Here's a story that would have done Kipling proud. Brian K. Vaughan has taken a news item about four lions escaping from a Baghdad zoo in 2003 during the bombing of Iraq and turned it into a meditation on war, freedom, and the dynamics of interpersonal relationships. (Though "interpersonal" is perhaps the wrong term since the characters are all—or at least, mostly—animals.)

Vaughan anthropomorphizes his characters to some extent, but while they speak and express individual worldviews and values, they remain very much the animals that they are.

One of the lions is already planning an escape when the zoo is bombed and all the animals are freed—at least those that survived the bombing. The lions don't understand the war-torn countryside they travel through as they look for a new home—because all most of them knew is the zoo—but their journey creates a window into the horrors of the situation that the rest of us can certainly understand.

I'm not going to tell you too much about the plot for the usual reasons—why should I spoil the experience for you?—but I will say that Niko Henrichon does a fabulous job with his art.

There are good artists who can do wonderful individual panels, but they can't create a narrative flow. Then there are artists who aren't as skilled, but are terrific storytellers. Henrichon is one of those rare finds who does both extremely well. He puts so much expression into the faces of the various animals, without resorting to "cartooning," and his panel-to-panel art has a wonderful, cinematic flow.

I wasn't familiar with his art before this book, but I'd like to see more. I wonder what his take on The Jungle Book would be like. Certainly not Disney-pretty.

As for Vaughan, every project he undertakes is a treat. My favorite is the ongoing series Y: The Last Man (also from Vertigo) which he does in collaboration with artist Pia Guerra (whose work I love). Though the series has been going for a while you can easily catch up with the story in trade paperback collections.

*     *     *

A Soul in a Bottle, by Tim Powers,
Subterranean Press, 2007, $22.

I don't know how familiar this is for you:

You have a stack of books you haven't read yet, many of which you're really looking forward to starting. And still, every time you're in a book shop—if you're feeling at all flush—you'll pick up one or two more and add them to the stack. So far, so good. The problem comes that whenever you pick one up—a first novel, one by a favorite author, whatever—none of them appeals to you.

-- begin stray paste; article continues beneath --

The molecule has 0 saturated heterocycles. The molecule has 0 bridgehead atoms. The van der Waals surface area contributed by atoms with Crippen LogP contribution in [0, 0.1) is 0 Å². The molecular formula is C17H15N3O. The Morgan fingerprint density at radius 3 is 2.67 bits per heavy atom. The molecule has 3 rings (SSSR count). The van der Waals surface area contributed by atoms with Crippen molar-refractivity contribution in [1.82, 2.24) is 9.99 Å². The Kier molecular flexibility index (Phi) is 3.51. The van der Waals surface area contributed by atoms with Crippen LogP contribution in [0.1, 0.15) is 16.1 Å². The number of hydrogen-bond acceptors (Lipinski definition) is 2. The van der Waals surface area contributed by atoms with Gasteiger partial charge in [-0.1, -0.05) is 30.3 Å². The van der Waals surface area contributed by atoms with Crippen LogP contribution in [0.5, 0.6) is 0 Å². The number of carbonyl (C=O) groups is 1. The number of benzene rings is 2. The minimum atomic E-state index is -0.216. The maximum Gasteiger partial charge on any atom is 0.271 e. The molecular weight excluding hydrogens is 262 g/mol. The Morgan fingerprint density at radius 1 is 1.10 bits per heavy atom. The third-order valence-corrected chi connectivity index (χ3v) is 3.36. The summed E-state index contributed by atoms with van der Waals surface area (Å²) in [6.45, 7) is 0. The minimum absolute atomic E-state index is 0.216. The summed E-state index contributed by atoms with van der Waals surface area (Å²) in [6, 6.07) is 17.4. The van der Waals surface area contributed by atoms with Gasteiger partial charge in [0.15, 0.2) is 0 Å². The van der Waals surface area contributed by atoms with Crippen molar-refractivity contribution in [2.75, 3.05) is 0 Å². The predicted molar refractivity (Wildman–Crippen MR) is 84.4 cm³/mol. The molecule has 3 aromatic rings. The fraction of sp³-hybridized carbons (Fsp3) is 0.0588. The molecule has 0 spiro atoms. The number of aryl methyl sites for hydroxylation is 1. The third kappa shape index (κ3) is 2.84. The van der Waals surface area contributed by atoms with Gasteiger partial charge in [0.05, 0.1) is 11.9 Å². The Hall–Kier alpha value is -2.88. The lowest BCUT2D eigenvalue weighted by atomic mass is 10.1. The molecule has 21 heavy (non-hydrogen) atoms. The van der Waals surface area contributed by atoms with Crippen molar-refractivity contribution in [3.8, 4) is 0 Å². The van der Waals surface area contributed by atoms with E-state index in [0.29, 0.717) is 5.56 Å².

In fact, you realize that you haven't really been reading much of anything lately because too many books make you feel like you're just going through the motions. You've always been a reader, so you read, but they're all so easy to put down and there's no burning desire to pick it up again—even when they're not particularly bad.

You don't even wonder why the shine has gone off something that brought you so much pleasure. You just find yourself doing other things instead.

Until the book shows up.

Maybe you can't relate to the scenario above, but it will at least give you my frame of mind when, late one night, I found myself picking up this slim volume by Tim Powers.

I just meant to have a look at it—it was too late to start a book. So I admired the illustrations—photo-collages by the inimitable J. K. Potter—then read the first couple of pages.

And I kept reading until I was done. It was a very late night for me.

Now, Powers always a delivers a fine story—but they usually come with dense, convoluted plots, and huge helpings of quirkiness that often become really strange. That's not the case here. A Soul in a Bottle is a sweet, almost understated story. It's mysterious, certainly, from the moment its middle-aged protagonist has his first chance encounter with a young woman on the pavement in front of Hollywood's Chinese Theatre, to its bittersweet end.

There isn't a great deal of character introspection, but you know these characters from the first moment they step on stage. And when the Lady or the Tiger moment comes, Powers doesn't reveal the character's choice, only that he makes one. He pulls it off without giving anything away, but doesn't leave us frustrated either, because he ties it all up in the last few pages.

Powers is responsible for many of my favorite novels and stories, but I particularly loved this book. Not least because it reminded me why I love reading—more, that I do love reading. I haven't lost that joy; I'm just not finding enough books that do it for me.

But here was a book that utterly absorbed me. I wasn't distracted by showy writing (though the prose, in retrospect, is lovely) or the author parading his cleverness. Instead, I was given a lovely tale that wasn't afraid to tell a small, simple story with freshness and a great deal of heart.

The only problem now is, what do I read next? (Check back next month to see.)

*     *     *

Material to be considered for review in this column should be sent to Charles de Lint, P.O. Box 9480, Ottawa, Ontario, Canada K1G 3V2.